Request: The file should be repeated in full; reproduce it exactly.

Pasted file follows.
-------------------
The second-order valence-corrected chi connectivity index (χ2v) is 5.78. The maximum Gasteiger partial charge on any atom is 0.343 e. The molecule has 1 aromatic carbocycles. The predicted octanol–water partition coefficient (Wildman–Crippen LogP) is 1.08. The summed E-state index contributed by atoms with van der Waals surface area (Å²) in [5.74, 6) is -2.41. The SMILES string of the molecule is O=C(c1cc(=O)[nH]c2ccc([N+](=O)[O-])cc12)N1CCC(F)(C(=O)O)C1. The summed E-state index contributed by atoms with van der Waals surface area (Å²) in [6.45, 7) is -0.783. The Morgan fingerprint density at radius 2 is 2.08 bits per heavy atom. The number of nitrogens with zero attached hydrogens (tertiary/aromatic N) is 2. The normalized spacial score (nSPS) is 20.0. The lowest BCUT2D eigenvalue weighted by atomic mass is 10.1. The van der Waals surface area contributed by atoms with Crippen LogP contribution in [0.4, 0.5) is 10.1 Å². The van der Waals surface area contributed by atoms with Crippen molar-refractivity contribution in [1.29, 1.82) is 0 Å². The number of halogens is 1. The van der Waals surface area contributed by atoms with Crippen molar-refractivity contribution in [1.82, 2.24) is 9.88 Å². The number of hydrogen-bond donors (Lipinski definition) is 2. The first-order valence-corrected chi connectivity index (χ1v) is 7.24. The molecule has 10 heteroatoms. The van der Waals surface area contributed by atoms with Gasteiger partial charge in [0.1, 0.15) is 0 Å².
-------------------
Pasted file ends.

The second-order valence-corrected chi connectivity index (χ2v) is 5.78. The maximum Gasteiger partial charge on any atom is 0.343 e. The molecule has 1 aromatic carbocycles. The predicted octanol–water partition coefficient (Wildman–Crippen LogP) is 1.08. The summed E-state index contributed by atoms with van der Waals surface area (Å²) in [5.74, 6) is -2.41. The SMILES string of the molecule is O=C(c1cc(=O)[nH]c2ccc([N+](=O)[O-])cc12)N1CCC(F)(C(=O)O)C1. The summed E-state index contributed by atoms with van der Waals surface area (Å²) in [6.45, 7) is -0.783. The Morgan fingerprint density at radius 2 is 2.08 bits per heavy atom. The number of nitrogens with zero attached hydrogens (tertiary/aromatic N) is 2. The normalized spacial score (nSPS) is 20.0. The lowest BCUT2D eigenvalue weighted by atomic mass is 10.1. The van der Waals surface area contributed by atoms with Crippen LogP contribution in [0.4, 0.5) is 10.1 Å². The van der Waals surface area contributed by atoms with Crippen molar-refractivity contribution in [1.29, 1.82) is 0 Å². The number of halogens is 1. The van der Waals surface area contributed by atoms with Crippen molar-refractivity contribution in [1.82, 2.24) is 9.88 Å². The number of hydrogen-bond donors (Lipinski definition) is 2. The first-order valence-corrected chi connectivity index (χ1v) is 7.24. The molecule has 10 heteroatoms. The van der Waals surface area contributed by atoms with Gasteiger partial charge in [0.1, 0.15) is 0 Å².